Tags

, , , , , , , , , , , , , , , , , , , , , , , , ,

In Celebration of Mothers

Mother’s Day is celebrated in many countries around the world, but not all nations celebrate on the same day. In the United States, Mother’s Day is always celebrated on the second Sunday in May – this year it is May 12th.  Countries such as Denmark, Finland, Italy, Turkey, Australia, and Belgium also celebrate Mother’s Day on the same day as the United States. England however, celebrates Mother’s Day on the fourth Sunday of Lent, and in Argentina it is the second Sunday in October. International Mother’s Day is celebrated on May 11th.

A Brief History of Mother’s Day

The earliest celebration honoring Mother’s Day dates back to the annual Spring festival of ancient Greece dedicated to Rhea, the Mother of the Gods. The Greeks would pay tribute with honey cakes, fine drinks, and flowers at dawn – Much like our current Mother’s Day tradition of breakfast in bed.  Ancient Romans, too celebrated a Spring festival (Hilaria) dedicated to Cybele, a mother goddess.  The celebration lasted for three days and included parades, games, and masquerades.

Early Christians celebrated a Mother’s Day of sorts on the fourth Sunday of Lent in honor of the Virgin Mary. Later, in England, an ecclesiastical order expanded the holiday to include all mothers, and decreed it as “Mothering Sunday”.  On this occasion servants staying away from home were encouraged to return home and spend the day with their families and honor their mothers.

The idea for an official celebration of Mother’s Day in the United States came from Julia Ward Howe in 1872.  A writer, activist, and poet Julia shot to fame with her Civil War song, “Battle Hymn of the Republic”.  She suggested that June 2nd be annually celebrated as Mother’s Day and should also be dedicated to peace.  Julia tirelessly championed the cause of the official celebration of Mother’s Day and the declaration of the national holiday.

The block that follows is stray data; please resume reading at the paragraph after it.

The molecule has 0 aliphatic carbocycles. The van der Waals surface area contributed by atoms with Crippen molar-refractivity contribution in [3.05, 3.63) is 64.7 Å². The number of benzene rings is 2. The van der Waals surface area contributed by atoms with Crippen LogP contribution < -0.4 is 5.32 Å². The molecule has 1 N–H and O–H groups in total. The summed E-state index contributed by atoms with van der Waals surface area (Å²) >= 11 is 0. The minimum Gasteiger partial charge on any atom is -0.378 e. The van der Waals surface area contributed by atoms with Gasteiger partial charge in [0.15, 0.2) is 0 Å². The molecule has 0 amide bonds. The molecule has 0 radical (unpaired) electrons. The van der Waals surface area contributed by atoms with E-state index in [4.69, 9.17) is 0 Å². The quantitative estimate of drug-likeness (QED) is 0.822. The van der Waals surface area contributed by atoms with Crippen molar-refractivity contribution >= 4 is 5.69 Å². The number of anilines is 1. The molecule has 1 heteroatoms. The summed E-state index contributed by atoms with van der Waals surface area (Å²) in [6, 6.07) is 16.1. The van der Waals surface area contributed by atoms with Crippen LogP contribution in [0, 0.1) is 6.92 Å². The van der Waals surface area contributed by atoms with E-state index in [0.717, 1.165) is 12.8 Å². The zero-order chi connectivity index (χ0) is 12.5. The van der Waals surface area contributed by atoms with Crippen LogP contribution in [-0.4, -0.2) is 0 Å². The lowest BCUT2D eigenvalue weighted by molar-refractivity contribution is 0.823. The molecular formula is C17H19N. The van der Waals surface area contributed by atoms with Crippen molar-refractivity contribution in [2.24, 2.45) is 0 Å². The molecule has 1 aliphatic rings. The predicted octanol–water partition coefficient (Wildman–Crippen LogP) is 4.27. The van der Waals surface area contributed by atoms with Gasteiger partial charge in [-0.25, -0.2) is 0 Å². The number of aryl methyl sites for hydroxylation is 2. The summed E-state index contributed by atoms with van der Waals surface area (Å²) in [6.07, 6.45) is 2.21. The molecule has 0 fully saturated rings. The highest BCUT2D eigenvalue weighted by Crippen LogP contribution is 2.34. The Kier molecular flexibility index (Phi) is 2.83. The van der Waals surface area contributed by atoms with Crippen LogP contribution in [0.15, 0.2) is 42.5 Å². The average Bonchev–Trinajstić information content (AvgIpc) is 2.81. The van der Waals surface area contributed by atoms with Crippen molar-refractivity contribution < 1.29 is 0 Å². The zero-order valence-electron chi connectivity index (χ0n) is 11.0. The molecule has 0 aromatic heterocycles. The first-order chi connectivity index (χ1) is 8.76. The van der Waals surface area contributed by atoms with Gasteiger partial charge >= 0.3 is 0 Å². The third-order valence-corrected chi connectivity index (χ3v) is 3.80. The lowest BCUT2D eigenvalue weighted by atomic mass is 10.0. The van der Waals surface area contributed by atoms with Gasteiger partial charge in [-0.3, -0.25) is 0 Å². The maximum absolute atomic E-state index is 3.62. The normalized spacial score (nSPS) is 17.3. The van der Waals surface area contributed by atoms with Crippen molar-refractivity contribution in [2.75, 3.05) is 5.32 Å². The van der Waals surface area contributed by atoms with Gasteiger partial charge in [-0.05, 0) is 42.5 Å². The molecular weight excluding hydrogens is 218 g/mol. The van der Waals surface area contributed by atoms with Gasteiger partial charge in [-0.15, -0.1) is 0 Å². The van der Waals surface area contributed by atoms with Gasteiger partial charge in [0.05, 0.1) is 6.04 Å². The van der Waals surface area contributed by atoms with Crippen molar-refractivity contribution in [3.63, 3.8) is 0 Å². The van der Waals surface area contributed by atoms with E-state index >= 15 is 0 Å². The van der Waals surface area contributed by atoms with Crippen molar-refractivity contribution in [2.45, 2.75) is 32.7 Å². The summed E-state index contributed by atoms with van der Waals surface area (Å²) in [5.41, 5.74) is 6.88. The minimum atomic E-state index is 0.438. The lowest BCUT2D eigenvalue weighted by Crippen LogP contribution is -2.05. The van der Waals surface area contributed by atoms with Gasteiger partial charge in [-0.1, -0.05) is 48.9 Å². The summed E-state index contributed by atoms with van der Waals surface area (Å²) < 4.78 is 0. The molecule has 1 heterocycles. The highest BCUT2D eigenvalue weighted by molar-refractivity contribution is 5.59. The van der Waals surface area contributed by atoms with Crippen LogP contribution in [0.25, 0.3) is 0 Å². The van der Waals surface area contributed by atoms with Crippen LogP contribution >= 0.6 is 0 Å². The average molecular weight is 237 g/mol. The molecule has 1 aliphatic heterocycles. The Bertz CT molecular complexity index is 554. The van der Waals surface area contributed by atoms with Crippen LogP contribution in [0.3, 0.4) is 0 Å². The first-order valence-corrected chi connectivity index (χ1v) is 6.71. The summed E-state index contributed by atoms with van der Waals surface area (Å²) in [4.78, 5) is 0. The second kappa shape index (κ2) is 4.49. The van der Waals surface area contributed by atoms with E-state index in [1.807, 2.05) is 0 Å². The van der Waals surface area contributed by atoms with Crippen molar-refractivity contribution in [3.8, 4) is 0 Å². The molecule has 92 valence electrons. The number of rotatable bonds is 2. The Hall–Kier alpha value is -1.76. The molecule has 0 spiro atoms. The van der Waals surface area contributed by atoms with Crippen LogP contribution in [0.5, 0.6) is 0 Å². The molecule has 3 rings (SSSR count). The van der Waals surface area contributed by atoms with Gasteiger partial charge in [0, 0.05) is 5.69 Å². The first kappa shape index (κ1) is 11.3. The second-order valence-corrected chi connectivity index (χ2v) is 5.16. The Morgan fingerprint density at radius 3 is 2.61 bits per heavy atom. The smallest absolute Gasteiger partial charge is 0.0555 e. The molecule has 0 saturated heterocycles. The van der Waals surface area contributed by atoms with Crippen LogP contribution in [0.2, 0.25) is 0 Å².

In 1907, Philadelphia school teacher, Anna M. Jarvis, began a campaign to establish a national Mother’s Day in honor of her mother, Ann Maria Reeves Jarvis. She wrote hundreds of letters to legislators and prominent businessmen on both state and national levels asking them to create a special day to honor mothers. On May 10, 1908, the third anniversary of the death of Anna’s mother, the minister of the Andrews Methodist Episcopal Church in Grafton, West Virginia (the church her mother had attended) gave a special Mother’s day sermon honoring Mrs. Jarvis’ memory. Anna handed out her mother’s favorite flower, the white carnation. In 1914, Anna’s hard work finally paid off when President Woodrow Wilson made the official announcement proclaiming the second Sunday in May as a national holiday in honor of mothers ~ Mother’s Day.

Image

Advertisements